It isn’t the dead man cocooned inside a huge mass of web that worries the Doctor. It isn’t the swarming, mutated insects that make him nervous. It isn’t an old man’s garbled memories of past dangers that intrigue him.
With the village cut off from the outside world, and the insects becoming more and more dangerous, the Doctor knows that no one is safe. Not unless he can decode the strange symbols engraved on an ancient stone circle, and unravel a mystery dating back to the Second World War.
Doctor Who has a history of doing storylines with giant insects and/or spiders. Some examples include: “Arachnids in the UK”, “Planet of the Spiders”, and “The Runaway Bride”. This one is no different. However, the circumstances are more drastic than before. Soldier ants, attacking mosquitos, and barrier making spiders scattered along the countryside.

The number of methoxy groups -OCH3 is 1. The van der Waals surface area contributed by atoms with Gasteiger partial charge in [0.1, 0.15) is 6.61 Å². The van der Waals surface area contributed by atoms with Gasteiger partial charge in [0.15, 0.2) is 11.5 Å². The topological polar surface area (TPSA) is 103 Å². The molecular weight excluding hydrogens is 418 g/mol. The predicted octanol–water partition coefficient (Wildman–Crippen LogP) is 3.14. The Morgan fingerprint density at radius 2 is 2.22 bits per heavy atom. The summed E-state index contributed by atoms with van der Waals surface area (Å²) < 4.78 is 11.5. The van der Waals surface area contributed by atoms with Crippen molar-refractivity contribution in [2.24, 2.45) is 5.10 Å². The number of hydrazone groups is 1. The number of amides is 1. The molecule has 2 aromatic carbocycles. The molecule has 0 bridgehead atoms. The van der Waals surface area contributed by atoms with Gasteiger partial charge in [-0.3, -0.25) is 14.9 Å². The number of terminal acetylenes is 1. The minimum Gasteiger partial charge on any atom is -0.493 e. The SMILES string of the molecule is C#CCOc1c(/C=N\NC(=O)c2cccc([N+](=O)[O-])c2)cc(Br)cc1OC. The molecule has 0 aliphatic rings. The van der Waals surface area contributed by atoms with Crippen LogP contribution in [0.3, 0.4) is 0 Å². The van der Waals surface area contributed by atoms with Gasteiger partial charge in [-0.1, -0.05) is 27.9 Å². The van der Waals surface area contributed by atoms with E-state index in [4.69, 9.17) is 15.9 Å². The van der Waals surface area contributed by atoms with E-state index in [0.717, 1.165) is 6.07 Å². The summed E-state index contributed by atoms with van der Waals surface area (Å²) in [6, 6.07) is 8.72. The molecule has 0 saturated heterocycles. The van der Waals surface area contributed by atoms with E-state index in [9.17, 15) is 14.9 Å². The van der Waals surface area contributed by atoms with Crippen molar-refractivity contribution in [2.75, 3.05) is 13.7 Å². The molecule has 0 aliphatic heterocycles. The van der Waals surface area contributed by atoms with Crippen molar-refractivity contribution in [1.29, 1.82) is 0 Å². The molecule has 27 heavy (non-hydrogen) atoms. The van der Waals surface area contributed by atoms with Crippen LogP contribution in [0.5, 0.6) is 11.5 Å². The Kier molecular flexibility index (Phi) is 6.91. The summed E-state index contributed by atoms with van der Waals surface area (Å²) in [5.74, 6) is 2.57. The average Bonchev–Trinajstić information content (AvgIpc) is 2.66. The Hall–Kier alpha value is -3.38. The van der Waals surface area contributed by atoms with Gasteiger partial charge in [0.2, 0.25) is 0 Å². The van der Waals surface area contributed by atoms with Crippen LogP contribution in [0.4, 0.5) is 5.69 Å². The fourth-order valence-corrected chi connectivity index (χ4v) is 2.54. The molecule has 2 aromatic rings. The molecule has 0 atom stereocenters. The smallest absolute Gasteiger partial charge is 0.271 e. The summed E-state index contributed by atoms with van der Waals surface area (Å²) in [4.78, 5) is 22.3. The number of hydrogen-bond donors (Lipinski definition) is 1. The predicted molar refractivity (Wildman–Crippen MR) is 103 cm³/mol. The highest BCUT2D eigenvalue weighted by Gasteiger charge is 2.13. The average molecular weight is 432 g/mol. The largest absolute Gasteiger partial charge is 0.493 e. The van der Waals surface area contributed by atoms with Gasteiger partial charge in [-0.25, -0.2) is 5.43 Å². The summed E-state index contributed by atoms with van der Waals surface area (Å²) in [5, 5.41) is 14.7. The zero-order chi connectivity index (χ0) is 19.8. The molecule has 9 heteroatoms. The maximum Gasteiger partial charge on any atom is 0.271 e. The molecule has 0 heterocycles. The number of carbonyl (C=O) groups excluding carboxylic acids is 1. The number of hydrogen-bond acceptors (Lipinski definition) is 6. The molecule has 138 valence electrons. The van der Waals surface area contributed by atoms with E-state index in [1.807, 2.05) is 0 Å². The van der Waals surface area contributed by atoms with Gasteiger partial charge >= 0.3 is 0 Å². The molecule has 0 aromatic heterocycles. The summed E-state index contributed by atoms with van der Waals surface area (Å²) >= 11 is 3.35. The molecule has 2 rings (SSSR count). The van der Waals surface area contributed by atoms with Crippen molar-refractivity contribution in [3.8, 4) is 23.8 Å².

The episode “Arachnids in the UK” felt to me like more of an environmental message than a proper and complete story, but even the classics have subtle political messages (or so I’m told). There are more insects involved in this story than spiders so rejoice for readers who have arachnophobia.
I find no matter how many times the Doctor gets involved with any mystery involving World War II, it never gets old. The mysteries surrounding the horrific war leaves many to wonder how technologically advanced the Nazis actually were. It is involved in many conspiracy theory discussions across the Internet.
This story felt like a real episode of the TV show. I felt like the stakes were dire and there was a lot at stake. The Doctor always comes out on top no matter how clever the bad guy(s) think they are. It’s what’s kept the show going for over fifty years!
Overall, this novel is excellent at telling a great Doctor Who story. It has great character development, a great story, and the ending is actually satisfying. I would recommend this story for fans of Doctor Who and science fiction in general.